Kerry ran a miserably lame campaign in my estimation. It wasn't until the last couple of weeks that he started showing any kind of clear difference and making strong, clear statements against his opponent. The Republicans completely dominated the agenda and without the Democrats coming out with a clear alternative, they weren't able to move the swing vote.
I also believe the Republicans are dirtier fighters than the Democrats, and are more inclined to bend the rules than Democrats. I think the White House republicans (which I think are a different breed than mainstream American republicans) have a win-at-all-costs mentality. I think Democrats can play a mean game, too, but boiled down, the Republicans would put rocks in their gloves to win a fight - especially if they felt (or were lead to believe) that the country's security was at stake. I think Democrats would rather lose the fight honorably than win it dishonorably.
I think the questions raised around the integrity of our own election is really important. I'm afraid that issue might get swept off the table by a very adept republican administration that has repeatedly demonstrated its ability to control the national media agenda.
The Red State/Blue State phenomenon is an example. I think "Red State/Blue State" is a Republican idea. We think there are a bunch of red states and a bunch of blue states, right? Well, the FACT is, they're almost all PURPLE. In a majority of the country, it was a very close election. "Red State/Blue State" serves the Republicans and puts the Democrats on defensive and forces them to respond to the Republican "majority" (witness Bush's statement following the election that he had earned political capital and intended to spend it).
Until the Democrats learn to set the agenda instead of respond to the Republican agenda, we're hosed. That's why I'm so disappointed in the Kerry campaign. We went WEEKS listening to Kerry defend his war record instead of setting the agenda himself. C'mon!
What makes the USA great (in my opinion) is that we have a society that is *supposed* to be open to debates and various ideas and opinions. That is being threatened right now, but is ultimately what makes the US a great place.
- How big is the fear of terrorism? Is it so big that most of the Amercians will give away their political ad freedom rights?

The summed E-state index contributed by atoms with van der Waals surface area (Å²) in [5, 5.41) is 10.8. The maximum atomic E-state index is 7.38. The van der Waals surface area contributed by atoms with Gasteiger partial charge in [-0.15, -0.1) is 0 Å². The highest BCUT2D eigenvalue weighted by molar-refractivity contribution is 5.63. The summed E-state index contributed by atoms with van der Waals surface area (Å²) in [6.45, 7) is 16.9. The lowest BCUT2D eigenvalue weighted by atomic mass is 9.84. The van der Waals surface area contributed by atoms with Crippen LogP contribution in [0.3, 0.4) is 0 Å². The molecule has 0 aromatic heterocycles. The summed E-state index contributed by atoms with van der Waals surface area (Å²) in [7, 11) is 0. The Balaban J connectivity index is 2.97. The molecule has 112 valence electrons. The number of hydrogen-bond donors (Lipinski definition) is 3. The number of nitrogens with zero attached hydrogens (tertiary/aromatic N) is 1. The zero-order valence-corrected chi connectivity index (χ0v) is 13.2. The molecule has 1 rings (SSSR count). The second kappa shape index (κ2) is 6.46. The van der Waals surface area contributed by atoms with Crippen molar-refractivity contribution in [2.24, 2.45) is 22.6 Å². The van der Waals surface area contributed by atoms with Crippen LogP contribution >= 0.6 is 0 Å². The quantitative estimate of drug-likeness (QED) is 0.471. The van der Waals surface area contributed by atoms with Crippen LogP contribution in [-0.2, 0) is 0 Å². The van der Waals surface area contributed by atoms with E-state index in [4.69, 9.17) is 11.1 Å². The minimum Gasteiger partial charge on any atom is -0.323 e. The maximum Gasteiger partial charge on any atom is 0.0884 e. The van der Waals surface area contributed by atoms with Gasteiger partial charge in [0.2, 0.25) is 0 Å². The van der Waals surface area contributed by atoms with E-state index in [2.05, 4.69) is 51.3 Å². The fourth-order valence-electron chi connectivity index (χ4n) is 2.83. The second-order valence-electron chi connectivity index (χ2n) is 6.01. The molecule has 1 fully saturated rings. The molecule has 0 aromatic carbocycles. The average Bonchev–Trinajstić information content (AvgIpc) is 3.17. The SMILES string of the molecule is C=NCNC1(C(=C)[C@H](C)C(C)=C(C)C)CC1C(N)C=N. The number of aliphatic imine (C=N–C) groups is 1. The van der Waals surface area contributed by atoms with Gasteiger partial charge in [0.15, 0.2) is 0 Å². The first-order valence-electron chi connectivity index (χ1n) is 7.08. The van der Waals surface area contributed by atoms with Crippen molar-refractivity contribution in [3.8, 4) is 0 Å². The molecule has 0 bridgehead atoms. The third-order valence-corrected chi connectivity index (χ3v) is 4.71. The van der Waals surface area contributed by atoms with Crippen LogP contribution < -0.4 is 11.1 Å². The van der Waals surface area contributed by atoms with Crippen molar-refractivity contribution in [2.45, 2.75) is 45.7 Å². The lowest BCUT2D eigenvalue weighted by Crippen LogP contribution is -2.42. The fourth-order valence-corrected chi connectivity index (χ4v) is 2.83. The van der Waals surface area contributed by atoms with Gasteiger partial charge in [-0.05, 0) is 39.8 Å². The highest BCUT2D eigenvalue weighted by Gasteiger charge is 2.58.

It's hard to say. In one respect, apparently so. The Patriot Act was passed, right? At the same time, it was railroaded through congress with very little review. I think Americans' fear of terrorism has been pretty effectively manipulated into supporting the "war on terrorism". I think most Americans feel safer now that we're clobbering the hell out of Iraq.
I really believe, though, that we are making the world increasingly LESS stable and fanning the flames of hatred that will inevitably come back to haunt us. It occurs to me like using a sledge hammer to get rid of hornets. You may kill a few, or even a lot, but you're going to leave a lot of pissed off bugs with stingers that hurt like hell.
I keep wondering what the world would be like if we spent only twice as much as anyone else on defense and used the rest to feed people, provide irrigation and potable water systems, and generally contribute to the world (*). I think moderates in the Middle East would have a lot more support and that extremists would find it harder to operate in their countries when people are happy and well fed.
(*) Don't get me wrong - we already give more than almost all countries on the whole, but It's distressing that while we're the dominant economy, we rank 21st in per-capita direct foreign assistance.
- May be Europe has dealed with terrorism for a longer time and, may be, that is why the American people's position is hard to understand from our point of view?
I think that's a really valid point. We've had a few really upsetting incidents here, but for the most part, we've been living in a false sense of security. 9/11 was a shocking reminder that we are NOT in fact, living in safety.
What upsets me so about this administration is how much money has been spent on prosecuting a pre-emptive invasion based on the flimsiest of evidence, while our police departments, hospitals and fire departments have gotten little if any training or equipment to handle another attack.